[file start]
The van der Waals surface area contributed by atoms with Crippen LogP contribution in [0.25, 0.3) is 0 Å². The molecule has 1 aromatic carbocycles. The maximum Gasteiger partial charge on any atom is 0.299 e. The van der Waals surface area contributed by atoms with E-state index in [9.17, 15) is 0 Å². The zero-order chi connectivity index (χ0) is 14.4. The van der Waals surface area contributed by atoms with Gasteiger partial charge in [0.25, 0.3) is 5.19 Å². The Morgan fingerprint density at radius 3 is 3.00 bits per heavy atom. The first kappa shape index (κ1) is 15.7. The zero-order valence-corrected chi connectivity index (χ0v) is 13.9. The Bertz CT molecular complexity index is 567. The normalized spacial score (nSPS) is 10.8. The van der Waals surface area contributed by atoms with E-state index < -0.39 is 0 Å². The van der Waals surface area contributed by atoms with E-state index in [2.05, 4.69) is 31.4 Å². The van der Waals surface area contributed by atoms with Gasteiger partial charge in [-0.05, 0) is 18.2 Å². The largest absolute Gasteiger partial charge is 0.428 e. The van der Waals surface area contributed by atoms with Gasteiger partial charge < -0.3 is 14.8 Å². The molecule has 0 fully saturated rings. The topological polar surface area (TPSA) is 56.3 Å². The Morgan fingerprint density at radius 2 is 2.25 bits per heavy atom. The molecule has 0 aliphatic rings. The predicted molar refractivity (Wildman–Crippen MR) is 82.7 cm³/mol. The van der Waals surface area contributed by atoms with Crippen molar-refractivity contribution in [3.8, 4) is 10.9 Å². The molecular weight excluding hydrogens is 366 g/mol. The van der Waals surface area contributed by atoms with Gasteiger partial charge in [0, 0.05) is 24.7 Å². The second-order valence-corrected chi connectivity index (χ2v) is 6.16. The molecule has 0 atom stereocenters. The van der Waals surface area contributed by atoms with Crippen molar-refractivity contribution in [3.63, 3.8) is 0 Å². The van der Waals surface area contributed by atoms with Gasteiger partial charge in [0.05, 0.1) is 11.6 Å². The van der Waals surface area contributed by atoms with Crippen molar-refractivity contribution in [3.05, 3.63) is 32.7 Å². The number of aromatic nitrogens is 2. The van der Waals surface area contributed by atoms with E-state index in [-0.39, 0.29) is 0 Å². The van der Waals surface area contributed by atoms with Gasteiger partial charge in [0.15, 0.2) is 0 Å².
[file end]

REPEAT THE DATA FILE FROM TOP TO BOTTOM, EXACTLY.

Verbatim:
The van der Waals surface area contributed by atoms with Crippen LogP contribution in [0.25, 0.3) is 0 Å². The molecule has 1 aromatic carbocycles. The maximum Gasteiger partial charge on any atom is 0.299 e. The van der Waals surface area contributed by atoms with E-state index in [9.17, 15) is 0 Å². The zero-order chi connectivity index (χ0) is 14.4. The van der Waals surface area contributed by atoms with Gasteiger partial charge in [0.25, 0.3) is 5.19 Å². The Morgan fingerprint density at radius 3 is 3.00 bits per heavy atom. The first kappa shape index (κ1) is 15.7. The zero-order valence-corrected chi connectivity index (χ0v) is 13.9. The Bertz CT molecular complexity index is 567. The normalized spacial score (nSPS) is 10.8. The van der Waals surface area contributed by atoms with E-state index < -0.39 is 0 Å². The van der Waals surface area contributed by atoms with E-state index in [2.05, 4.69) is 31.4 Å². The van der Waals surface area contributed by atoms with Gasteiger partial charge in [-0.05, 0) is 18.2 Å². The largest absolute Gasteiger partial charge is 0.428 e. The van der Waals surface area contributed by atoms with Gasteiger partial charge < -0.3 is 14.8 Å². The molecule has 0 fully saturated rings. The topological polar surface area (TPSA) is 56.3 Å². The Morgan fingerprint density at radius 2 is 2.25 bits per heavy atom. The molecule has 0 aliphatic rings. The predicted molar refractivity (Wildman–Crippen MR) is 82.7 cm³/mol. The van der Waals surface area contributed by atoms with Crippen molar-refractivity contribution in [3.8, 4) is 10.9 Å². The molecular weight excluding hydrogens is 366 g/mol. The van der Waals surface area contributed by atoms with Gasteiger partial charge in [0, 0.05) is 24.7 Å². The second-order valence-corrected chi connectivity index (χ2v) is 6.16. The molecule has 0 atom stereocenters. The van der Waals surface area contributed by atoms with Crippen molar-refractivity contribution in [3.63, 3.8) is 0 Å². The van der Waals surface area contributed by atoms with Gasteiger partial charge in [0.05, 0.1) is 11.6 Å². The van der Waals surface area contributed by atoms with Crippen molar-refractivity contribution in [3.05, 3.63) is 32.7 Å². The number of aromatic nitrogens is 2. The van der Waals surface area contributed by atoms with E-state index in [-0.39, 0.29) is 0 Å². The van der Waals surface area contributed by atoms with Gasteiger partial charge in [0.15, 0.2) is 0 Å².